You've heard it said, hate your enemies, but I say, love your enemies and pray for those who persecute you. On and on it goes. Lay up treasures in heaven where moth and rust do not destroy. Ask, and it will be given to you. Knock, and you shall find.

On and on it goes. How about this one? The golden rule. Do unto others as you would have them.

You said that with all the enthusiasm of a very grumpy middle schooler. And I have one of those in my house, so I know a tree and its fruit.

All these famous sayings of Jesus, they're all packed into this passage called the Sermon on the Mount. And so Jesus delivers these remarks, this great discourse, to his disciples and the crowds that are listening. And then we get to the end of the sermon on the mount. And this is kind of where I want to land today and talk through not so much every single teaching. We could spend all day and many days talking through the teachings, but instead, what Jesus says at the very closing of the sermon on the Mount, because I think it affects everything about how we follow Jesus, how we engage in our faith, and how we see ourselves with this label of Christian and what that means. And so here I want to read this. Matthew, chapter seven, verse 24. You can go there in your Bible, if you have one, or you can look on the screen. Here's what it says. This is the end of the sermon on the mount. Jesus says, therefore, everyone who hears these words of mine and puts them into practice is like a wise man who built his house on the rock. The rain came down, the streams rose, and the winds blew and beat against that house. Yet it did not fall because it had its foundation on the rock. But everyone who hears these words of mine and does not put them into practice is like a foolish man who built his house on the sand. The rain came down, the streams rose, and the winds blew and beat against that house, and it fell with a great crash. And when Jesus had finished saying all these things, the crowds were amazed at his teaching, because he taught as one who had authority and not as their teachers of the law.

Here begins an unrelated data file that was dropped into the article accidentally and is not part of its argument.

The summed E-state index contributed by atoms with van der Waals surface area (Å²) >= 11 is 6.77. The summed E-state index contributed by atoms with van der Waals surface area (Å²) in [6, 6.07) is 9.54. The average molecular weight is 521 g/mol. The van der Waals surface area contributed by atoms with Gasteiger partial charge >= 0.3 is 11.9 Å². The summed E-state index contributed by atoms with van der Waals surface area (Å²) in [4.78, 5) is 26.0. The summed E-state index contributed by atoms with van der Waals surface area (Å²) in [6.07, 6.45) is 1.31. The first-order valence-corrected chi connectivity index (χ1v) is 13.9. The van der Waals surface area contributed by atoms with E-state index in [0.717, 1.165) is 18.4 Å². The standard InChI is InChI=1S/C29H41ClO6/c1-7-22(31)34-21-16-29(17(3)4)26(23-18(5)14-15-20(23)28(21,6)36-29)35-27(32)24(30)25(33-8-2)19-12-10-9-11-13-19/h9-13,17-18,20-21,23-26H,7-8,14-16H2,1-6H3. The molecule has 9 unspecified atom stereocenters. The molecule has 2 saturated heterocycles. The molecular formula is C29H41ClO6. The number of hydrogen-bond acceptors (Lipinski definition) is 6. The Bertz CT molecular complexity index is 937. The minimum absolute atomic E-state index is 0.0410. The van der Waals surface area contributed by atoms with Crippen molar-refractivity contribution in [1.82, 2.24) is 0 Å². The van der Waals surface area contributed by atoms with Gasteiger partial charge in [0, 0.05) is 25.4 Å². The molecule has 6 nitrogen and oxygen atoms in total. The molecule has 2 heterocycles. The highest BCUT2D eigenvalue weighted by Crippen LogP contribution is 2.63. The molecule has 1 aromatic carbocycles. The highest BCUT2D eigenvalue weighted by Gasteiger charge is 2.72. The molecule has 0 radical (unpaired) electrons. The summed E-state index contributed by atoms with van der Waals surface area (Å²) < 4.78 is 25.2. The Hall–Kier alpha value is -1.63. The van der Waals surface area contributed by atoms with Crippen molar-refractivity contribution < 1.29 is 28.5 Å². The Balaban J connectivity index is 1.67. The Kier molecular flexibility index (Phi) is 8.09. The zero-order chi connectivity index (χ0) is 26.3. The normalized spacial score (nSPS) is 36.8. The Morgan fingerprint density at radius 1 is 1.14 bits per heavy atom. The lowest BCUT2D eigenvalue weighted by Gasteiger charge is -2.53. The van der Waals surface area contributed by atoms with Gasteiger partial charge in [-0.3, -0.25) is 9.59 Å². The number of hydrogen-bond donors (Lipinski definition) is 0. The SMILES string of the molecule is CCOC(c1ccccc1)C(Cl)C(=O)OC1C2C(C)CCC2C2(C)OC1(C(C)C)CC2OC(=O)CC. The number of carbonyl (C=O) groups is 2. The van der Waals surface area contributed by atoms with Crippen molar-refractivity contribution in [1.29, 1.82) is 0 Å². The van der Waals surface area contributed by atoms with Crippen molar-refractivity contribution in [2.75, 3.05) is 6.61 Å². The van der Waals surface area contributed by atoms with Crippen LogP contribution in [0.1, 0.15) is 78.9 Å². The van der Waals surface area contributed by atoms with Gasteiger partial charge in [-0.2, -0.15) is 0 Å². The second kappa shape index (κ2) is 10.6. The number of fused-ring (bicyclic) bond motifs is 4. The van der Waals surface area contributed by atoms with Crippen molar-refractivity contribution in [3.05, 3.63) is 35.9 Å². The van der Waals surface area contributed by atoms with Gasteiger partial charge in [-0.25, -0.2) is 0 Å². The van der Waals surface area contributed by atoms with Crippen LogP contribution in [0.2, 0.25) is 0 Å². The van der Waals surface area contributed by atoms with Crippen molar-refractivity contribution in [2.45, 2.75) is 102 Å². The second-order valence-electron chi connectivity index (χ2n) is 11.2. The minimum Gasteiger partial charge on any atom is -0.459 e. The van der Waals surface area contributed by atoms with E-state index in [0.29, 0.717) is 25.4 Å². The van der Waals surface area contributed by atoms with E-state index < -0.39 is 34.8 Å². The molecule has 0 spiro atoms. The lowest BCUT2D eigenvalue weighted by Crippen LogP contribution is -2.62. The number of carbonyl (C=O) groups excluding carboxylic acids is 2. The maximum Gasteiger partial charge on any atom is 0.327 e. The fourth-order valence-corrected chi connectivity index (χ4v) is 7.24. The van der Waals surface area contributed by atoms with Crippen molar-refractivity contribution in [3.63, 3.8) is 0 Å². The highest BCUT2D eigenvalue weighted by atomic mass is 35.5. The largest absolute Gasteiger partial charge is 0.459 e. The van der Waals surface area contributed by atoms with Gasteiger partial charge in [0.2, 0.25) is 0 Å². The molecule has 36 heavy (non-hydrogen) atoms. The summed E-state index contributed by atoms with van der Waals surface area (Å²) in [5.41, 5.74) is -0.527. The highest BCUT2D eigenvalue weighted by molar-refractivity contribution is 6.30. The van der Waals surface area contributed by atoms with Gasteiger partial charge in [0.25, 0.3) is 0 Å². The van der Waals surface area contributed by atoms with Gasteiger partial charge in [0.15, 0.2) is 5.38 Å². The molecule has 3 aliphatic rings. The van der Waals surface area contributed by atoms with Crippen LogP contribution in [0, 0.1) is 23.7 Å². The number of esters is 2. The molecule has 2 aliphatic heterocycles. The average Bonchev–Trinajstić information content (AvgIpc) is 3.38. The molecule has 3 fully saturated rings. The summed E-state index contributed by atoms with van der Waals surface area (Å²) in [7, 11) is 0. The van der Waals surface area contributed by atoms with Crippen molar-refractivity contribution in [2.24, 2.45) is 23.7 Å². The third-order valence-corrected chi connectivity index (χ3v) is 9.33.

If you can keep that up, on the screen for just a moment, go to that first slide. I want to point out that the way Jesus frames following after his teachings, he says, here's those words, and puts them into practice.